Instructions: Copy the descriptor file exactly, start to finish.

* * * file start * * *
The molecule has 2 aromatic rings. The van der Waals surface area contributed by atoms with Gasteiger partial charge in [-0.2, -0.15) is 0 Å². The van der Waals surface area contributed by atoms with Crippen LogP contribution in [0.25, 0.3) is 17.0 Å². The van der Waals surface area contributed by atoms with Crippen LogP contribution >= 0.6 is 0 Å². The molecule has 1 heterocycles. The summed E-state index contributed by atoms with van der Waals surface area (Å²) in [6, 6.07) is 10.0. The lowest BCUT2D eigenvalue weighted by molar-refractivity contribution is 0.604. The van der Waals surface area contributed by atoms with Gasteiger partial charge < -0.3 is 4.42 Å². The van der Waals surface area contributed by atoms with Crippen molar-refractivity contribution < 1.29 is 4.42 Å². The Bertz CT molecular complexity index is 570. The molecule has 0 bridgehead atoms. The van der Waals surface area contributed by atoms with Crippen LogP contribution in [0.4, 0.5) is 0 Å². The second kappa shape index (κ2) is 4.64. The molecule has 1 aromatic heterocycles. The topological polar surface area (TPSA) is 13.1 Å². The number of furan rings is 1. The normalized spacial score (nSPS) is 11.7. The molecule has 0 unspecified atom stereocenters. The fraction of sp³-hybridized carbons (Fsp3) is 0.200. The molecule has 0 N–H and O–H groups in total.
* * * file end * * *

The molecule has 2 aromatic rings. The van der Waals surface area contributed by atoms with Gasteiger partial charge in [-0.2, -0.15) is 0 Å². The van der Waals surface area contributed by atoms with Crippen LogP contribution in [0.25, 0.3) is 17.0 Å². The van der Waals surface area contributed by atoms with Crippen LogP contribution >= 0.6 is 0 Å². The molecule has 1 heterocycles. The summed E-state index contributed by atoms with van der Waals surface area (Å²) in [6, 6.07) is 10.0. The lowest BCUT2D eigenvalue weighted by molar-refractivity contribution is 0.604. The van der Waals surface area contributed by atoms with Gasteiger partial charge < -0.3 is 4.42 Å². The van der Waals surface area contributed by atoms with Crippen molar-refractivity contribution < 1.29 is 4.42 Å². The Bertz CT molecular complexity index is 570. The molecule has 0 bridgehead atoms. The van der Waals surface area contributed by atoms with Crippen LogP contribution in [0.4, 0.5) is 0 Å². The second kappa shape index (κ2) is 4.64. The molecule has 1 aromatic heterocycles. The topological polar surface area (TPSA) is 13.1 Å². The number of furan rings is 1. The normalized spacial score (nSPS) is 11.7. The molecule has 0 unspecified atom stereocenters. The fraction of sp³-hybridized carbons (Fsp3) is 0.200. The molecule has 0 N–H and O–H groups in total.